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Deno

Deno — Workers, Libraries, and Modules

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Deno is a new server-side runtime environment for running JavaScript and TypeScript apps.

In this article, we’ll take a look at how to get started with developing apps for Deno.

Workers

Deno supports the web worker API.

For example, we can write:

index.ts

const worker = new Worker(new URL("worker.js", import.meta.url).href, {
  type: "module",
  deno: true,
});
worker.postMessage({ filename: "./log.txt" });

worker.js

self.onmessage = async (e) => {
  const { filename } = e.data;
  const text = await Deno.readTextFile(filename);
  console.log(text);
  self.close();
};

log.txt

hello

Then when we run:

deno run  --unstable --allow-read index.ts

We create the worker with the Worker constructor.

We pass in the URL to the worker.

And the object specifies the type as 'module' and deno set to true so that we can run the worker.

worker.js has the worker.

self is the worker instance. The onmessage method accepts message passed in by calling postMessage .

And then we call Deno.readTextFile method to read a file in the worker.

We then should see hello logged in the console.

Reloading Modules

Deno caches modules by default without fetching or recompiling it.

If we need to reload them, we run:

deno cache --reload index.ts

to reload everything used by index.ts .

We can also reload a specific module used by index.ts by running:

deno cache --reload=https://deno.land/std@0.75.0 index.ts

If we want to reload multiple modules used by index.ts , we run:

deno cache --reload=https://deno.land/std@0.75.0/fs/copy.ts,https://deno.land/std@0.75.0/fmt/colors.ts index.ts

Lock Files

Deno stores and check the subresource integrity for modules using a small JSON file.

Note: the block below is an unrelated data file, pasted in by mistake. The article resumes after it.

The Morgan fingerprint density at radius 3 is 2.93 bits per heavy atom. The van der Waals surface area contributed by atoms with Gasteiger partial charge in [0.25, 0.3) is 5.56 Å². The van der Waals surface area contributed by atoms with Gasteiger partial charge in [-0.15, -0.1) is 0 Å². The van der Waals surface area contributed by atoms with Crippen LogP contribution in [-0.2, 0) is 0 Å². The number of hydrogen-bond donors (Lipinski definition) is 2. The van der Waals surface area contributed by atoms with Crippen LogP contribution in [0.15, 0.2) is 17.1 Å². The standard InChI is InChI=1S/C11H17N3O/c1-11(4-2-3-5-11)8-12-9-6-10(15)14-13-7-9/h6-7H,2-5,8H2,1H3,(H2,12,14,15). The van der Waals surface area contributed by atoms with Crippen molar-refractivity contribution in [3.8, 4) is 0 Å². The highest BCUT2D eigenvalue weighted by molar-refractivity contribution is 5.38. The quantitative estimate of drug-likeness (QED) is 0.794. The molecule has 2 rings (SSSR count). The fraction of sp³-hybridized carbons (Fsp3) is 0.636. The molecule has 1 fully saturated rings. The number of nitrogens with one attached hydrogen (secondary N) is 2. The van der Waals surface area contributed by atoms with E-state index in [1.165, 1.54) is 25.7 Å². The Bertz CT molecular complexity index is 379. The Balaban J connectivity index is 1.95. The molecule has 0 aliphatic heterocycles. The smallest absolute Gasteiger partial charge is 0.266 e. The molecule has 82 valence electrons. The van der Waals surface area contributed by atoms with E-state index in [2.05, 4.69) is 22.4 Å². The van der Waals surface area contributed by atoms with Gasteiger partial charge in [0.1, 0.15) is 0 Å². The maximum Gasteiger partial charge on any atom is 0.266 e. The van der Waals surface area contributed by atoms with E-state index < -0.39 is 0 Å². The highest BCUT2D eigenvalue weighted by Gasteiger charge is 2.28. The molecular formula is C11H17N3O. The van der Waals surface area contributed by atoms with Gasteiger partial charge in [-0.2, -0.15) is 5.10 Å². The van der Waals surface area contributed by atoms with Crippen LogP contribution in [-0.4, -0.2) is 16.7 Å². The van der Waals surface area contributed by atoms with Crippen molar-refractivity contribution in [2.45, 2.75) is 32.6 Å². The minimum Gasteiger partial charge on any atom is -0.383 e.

The -lock=lock.json flag enables and specifies lock file checking.

To update the lock file, we run:

--lock=lock.json --lock-write

We can use the  — -lock=lock.json option to check the data when we run our app.

Standard Library

We should run pinned versions of imports to avoid unintended changes.

For example, instead of writing:

import { copy } from "https://deno.land/std/fs/copy.ts";

We should include the version number with the import by writing:

import { copy } from "https://deno.land/std@0.75.0/fs/copy.ts";

We may use libraries that have unstable Deno APIs.

The copy module we have above is unstable, so to use it, we run:

deno run --allow-read --allow-write --unstable main.ts

to enable unstable APIs.

Import and Export Modules

We can use standard ES modules to with Deno apps.

For example, we can write:

math.ts

export const add = (a: number, b: number) => a + b;
export const multiply = (a: number, b: number) => a * b;

index.ts

import { add, multiply } from "./math.ts";

console.log(add(1, 2))
console.log(multiply(1, 2))

We have math.ts that exports the add and multiply functions.

Then we use them in index.ts .

Remote Import

We can also import modules directly from a remote URL.

For example, we can write:

import {
  add,
  multiply,
} from "https://x.nest.land/ramda@0.27.0/source/index.js";

console.log(add(1, 2))
console.log(multiply(1, 2))

We import the add and multiple functions from https://x.nest.land/ramda@0.27.0/source/index.js .

Then we can use them the same way.

Conclusion

We can use web workers directly with Deno.

Also, we can import modules from various sources.

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